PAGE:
The most common complication of RBL is pain or rectal discomfort, which is usually relieved by warm sitz baths, mild analgesics and avoidance of hard stool by taking mild laxatives or bulk-forming agents. Other complications include minor bleeding from mucosal ulceration, urinary retention, thrombosed external hemorrhoids, and extremely rarely, pelvic sepsis. The patients should stop taking anticoagulants for one week before and two weeks after RBL.

Infrared coagulation: The infrared coagulator produces infrared radiation which coagulates tissue and evaporizes water in the cell, causing shrinkage of the hemorrhoid mass. A probe is applied to the base of the hemorrhoid through the anoscope and the recommended contact time is between 1.0-1.5 s, depending on the intensity and wavelength of the coagulator[51]. The necrotic tissue is seen as a white spot after the procedure and eventually heals with fibrosis. Compared with sclerotherapy, infrared coagulation (IRC) is less technique-dependent and avoids the potential complications of misplaced sclerosing injection[22]. Although IRC is a safe and rapid procedure, it may not be suitable for large, prolapsing hemorrhoids.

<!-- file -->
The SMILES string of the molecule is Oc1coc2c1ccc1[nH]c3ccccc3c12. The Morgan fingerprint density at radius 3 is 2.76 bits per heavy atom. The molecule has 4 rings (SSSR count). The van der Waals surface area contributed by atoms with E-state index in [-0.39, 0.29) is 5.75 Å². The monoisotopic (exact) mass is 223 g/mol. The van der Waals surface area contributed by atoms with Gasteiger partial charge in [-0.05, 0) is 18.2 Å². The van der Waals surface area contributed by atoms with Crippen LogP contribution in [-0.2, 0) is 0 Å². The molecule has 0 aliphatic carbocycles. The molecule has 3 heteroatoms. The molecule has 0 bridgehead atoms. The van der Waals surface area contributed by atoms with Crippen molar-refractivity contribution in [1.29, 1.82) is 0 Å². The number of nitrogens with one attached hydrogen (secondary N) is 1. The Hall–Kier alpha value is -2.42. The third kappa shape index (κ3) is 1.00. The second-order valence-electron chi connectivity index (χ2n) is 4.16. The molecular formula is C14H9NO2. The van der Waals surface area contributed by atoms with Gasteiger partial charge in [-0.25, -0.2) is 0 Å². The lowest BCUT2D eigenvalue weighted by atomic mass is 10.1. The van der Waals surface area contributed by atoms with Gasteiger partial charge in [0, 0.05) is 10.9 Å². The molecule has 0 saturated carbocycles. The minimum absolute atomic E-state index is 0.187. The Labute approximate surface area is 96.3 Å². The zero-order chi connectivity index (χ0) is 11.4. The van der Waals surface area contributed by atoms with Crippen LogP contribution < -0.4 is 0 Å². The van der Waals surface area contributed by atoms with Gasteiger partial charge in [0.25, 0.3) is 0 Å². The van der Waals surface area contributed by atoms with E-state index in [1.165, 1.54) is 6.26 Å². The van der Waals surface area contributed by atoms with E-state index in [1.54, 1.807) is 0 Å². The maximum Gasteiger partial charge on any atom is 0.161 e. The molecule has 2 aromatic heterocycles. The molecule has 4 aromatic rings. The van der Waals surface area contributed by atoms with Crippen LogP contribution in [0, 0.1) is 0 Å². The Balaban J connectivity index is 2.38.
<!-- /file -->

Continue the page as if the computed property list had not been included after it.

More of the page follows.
Radiofrequency ablation: Radiofrequency ablation (RFA) is a relatively new modality of hemorrhoidal treatment. A ball electrode connected to a radiofrequency generator is placed on the hemorrhoidal tissue and causes the contacting tissue to be coagulated and evaporized[52]. By this method, vascular components of hemorrhoids are reduced and hemorrhoidal mass will be fixed to the underlying tissue by subsequent fibrosis. RFA can be performed on an outpatient basis and via an anoscope similar to sclerotherapy. Its complications include acute urinary retention, wound infection, and perianal thrombosis. Although RFA is a virtually painless procedure, it is associated with a higher rate of recurrent bleeding and prolapse[53].

Cryotherapy: Cryotherapy ablates the hemorrhoidal tissue with a freezing cryoprobe. It has been claimed to cause less pain because sensory nerve endings are destroyed at very low temperature. However, several clinical trials revealed that it was associated with prolonged pain, foul-smelling discharge and a high rate of persistent hemorrhoidal mass[54]. It is therefore rarely used.